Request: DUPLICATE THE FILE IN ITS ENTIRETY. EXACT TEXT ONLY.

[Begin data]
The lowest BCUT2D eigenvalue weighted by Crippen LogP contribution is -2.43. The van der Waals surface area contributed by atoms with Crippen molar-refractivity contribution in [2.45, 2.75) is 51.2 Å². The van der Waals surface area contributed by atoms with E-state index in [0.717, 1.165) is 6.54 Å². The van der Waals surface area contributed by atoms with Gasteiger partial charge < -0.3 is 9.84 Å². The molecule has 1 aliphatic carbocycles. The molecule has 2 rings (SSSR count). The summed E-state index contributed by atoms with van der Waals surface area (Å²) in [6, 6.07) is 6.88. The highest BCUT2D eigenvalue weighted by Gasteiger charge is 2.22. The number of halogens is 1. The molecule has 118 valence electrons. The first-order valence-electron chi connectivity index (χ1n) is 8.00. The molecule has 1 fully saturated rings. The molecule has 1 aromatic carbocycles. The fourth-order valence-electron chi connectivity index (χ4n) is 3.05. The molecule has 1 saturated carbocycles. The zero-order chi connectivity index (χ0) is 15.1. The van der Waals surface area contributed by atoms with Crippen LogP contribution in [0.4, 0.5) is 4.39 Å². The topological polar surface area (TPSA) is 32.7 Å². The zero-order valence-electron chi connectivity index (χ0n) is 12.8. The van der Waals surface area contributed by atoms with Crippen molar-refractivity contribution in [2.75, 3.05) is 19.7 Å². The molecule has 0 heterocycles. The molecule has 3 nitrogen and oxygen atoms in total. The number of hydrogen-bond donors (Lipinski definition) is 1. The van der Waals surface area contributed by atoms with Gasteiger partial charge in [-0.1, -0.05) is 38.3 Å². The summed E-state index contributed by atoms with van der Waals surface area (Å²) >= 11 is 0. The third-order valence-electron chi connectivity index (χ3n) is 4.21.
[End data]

The lowest BCUT2D eigenvalue weighted by Crippen LogP contribution is -2.43. The van der Waals surface area contributed by atoms with Crippen molar-refractivity contribution in [2.45, 2.75) is 51.2 Å². The van der Waals surface area contributed by atoms with E-state index in [0.717, 1.165) is 6.54 Å². The van der Waals surface area contributed by atoms with Gasteiger partial charge < -0.3 is 9.84 Å². The molecule has 1 aliphatic carbocycles. The molecule has 2 rings (SSSR count). The summed E-state index contributed by atoms with van der Waals surface area (Å²) in [6, 6.07) is 6.88. The highest BCUT2D eigenvalue weighted by Gasteiger charge is 2.22. The number of halogens is 1. The molecule has 118 valence electrons. The first-order valence-electron chi connectivity index (χ1n) is 8.00. The molecule has 1 fully saturated rings. The molecule has 1 aromatic carbocycles. The fourth-order valence-electron chi connectivity index (χ4n) is 3.05. The molecule has 1 saturated carbocycles. The zero-order chi connectivity index (χ0) is 15.1. The van der Waals surface area contributed by atoms with Crippen LogP contribution in [0.4, 0.5) is 4.39 Å². The topological polar surface area (TPSA) is 32.7 Å². The zero-order valence-electron chi connectivity index (χ0n) is 12.8. The van der Waals surface area contributed by atoms with Crippen molar-refractivity contribution in [2.75, 3.05) is 19.7 Å². The molecule has 0 heterocycles. The molecule has 3 nitrogen and oxygen atoms in total. The number of hydrogen-bond donors (Lipinski definition) is 1. The van der Waals surface area contributed by atoms with Gasteiger partial charge in [-0.1, -0.05) is 38.3 Å². The summed E-state index contributed by atoms with van der Waals surface area (Å²) >= 11 is 0. The third-order valence-electron chi connectivity index (χ3n) is 4.21.